“You are correct that the Civil Rights Act of 1964 does not include discrimination based on sexual orientation.”
Yes I know.
“Washington State code does however.”
Yes I know that too. I just do not think that it should be written in such a way that is open to abuse such as in this case. You keep repeating that the florist was in breach of the law. That is not the issue here.
My contention is that the law is a bad one and needs to be changed. Any law that gives the state to dictate to a private citizen how to run their private business; is an unjust law. It is also the precipice of a very slippery slope.
“The Civil Rights Act of 1964 is land mark legislation. When discussing anti-discrimination legislation, it is helpful to understand the history and reasoning behind the legislation.”
No it is not helpful. It is simply an attempt to evade the point. You are basically saying that a bad law should not be amended because there were very solid reasons for the framing of related laws half a century ago.
“Not being a florist, I’m not too sure of what activities are required of a florist”
You do not need to be a florist to understand that as a human being you should have the right to refuse to provide any service you do not wish to provide.
It really isn’t complicated.
“I’m having a hard time understanding the problem here?”
Well I cannot help it if you do not understand. This is a simple question — do you believe the state has the right to force you to work for someone you don’t want to work for?
I think the Thirteenth Amendment covered that. That was pretty landmark too.
“Providing a service to the public doesn’t imply endorsement of any part of your customer’s personal or public life.”
Completely irrelevant: Freedom of association is the issue. I don’t need a reason if I do not to want to deal with Christians, Muslims, gays, bird-watchers or anybody I do not want to deal with.
It is called freedom of association and it is covered by Article 20 or the Universal Declaration of Human Rights: That was a landmark document too.
“I’ve been to quite a few weddings in my life and the last thing on my mind was who provided the flowers.”
Irrelevant: It doesn’t matter what the florist’s motivation was. It matters that the florist was denied her right to make her own choice according to her own beliefs: Your whole tangent into weddings, guests and whether or not homosexuality is a lifestyle is all irrelevant.
You are simply filibustering to avoid the point.
“Nobody is asking a religious organization to violate its tenets.”
No: The state is demanding that a private citizen violate her religious tenets. That is far worse.
“You are free to think whatever you like about gay men and women. You are not free to use whatever power or influence you have to harm other people based on your personal belief system.”
Refusing service is not harming anyone. The florist did not have “power or influence” to harm anyone. The florist did not go out looking for gay people to harm. They came to her business looking to harm her.
“There is a concept in anti-discrimination law called a protected class, or protected group.”
Yes I know. My contention is that there should not be; because it turns anti discrimination laws into a Trojan horse for discrimination as in this case.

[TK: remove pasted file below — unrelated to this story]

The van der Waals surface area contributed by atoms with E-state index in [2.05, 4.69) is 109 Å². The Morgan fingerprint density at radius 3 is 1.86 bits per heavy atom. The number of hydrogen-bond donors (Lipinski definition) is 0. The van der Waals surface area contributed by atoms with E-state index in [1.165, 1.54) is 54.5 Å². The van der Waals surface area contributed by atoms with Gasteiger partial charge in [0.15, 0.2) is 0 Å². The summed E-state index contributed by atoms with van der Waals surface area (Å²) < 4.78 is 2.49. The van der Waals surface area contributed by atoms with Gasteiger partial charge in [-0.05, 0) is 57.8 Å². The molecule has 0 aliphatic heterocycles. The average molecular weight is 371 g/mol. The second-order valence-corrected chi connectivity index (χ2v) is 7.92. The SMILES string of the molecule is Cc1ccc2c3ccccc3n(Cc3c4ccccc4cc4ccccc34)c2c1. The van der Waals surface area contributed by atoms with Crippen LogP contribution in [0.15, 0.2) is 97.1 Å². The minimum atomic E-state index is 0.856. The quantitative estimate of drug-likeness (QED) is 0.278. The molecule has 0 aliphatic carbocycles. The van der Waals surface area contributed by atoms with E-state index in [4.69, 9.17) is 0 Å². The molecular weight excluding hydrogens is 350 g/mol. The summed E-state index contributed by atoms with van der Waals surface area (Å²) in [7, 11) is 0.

But according to you pretty much everybody in the country is part of a “protected class” except for straight white men. Wouldn't that indicate that there is systemic discrimination against straight white men and wouldn't that further mean that they should be a protected class.
You have already pointed out that according to your logic, it is perfectly fine for gay people to discriminate against straight people; but not the other way around.
It is quite obvious to me that that is pure undiluted hypocrisy. It is political correctness not fairness; It is blind ideology, not objectivity and when someone calls it out you simply waffle about the Civil Rights Act and shout “bigot” at them.
Just for the record I am not a religious believer and I do not have anything against gay people. I am simply pointing out the fact that if the law does not treat everyone equally then the law is bad. Furthermore any law that dictate who any private individual must do business with is a violation of the most basic of human rights. I do not care if that business person is black, white, gay, straight or whatever, and nor should the law.
In a free society you do not have the right to buy flowers from the florist of your choosing. You do have the right to refuse service in private business to anyone you do not wish to serve. Your motives do not matter. It doesn’t matter whether you are a florist, a baker or a candlestick maker. If the state is trying to take away your right to choose who you do business with, then that is tyranny.
Babbling about the Civil Rights Act does not change that.
“As a business person, offering a service to the public, you have a responsibility to offer your services to all of the public regardless of your views on the harmless choices of your customers.”
No you don’t. A quick online search will yield organisations all over the USA that refuse entry or service to Christians, to men, or to straight people. They range from writers workshops to book-shops to hair-dressers to gyms and sports clubs. Businesses that refuse to serve men are by far the most common.
But that is OK. We do not need to depend on the business owners private beliefs not causing her to discriminate against some people. If the florist won’t serve you then get another florist. In the end the florist is only hurting her own business; but that is up to her.
At least it should be in a free country.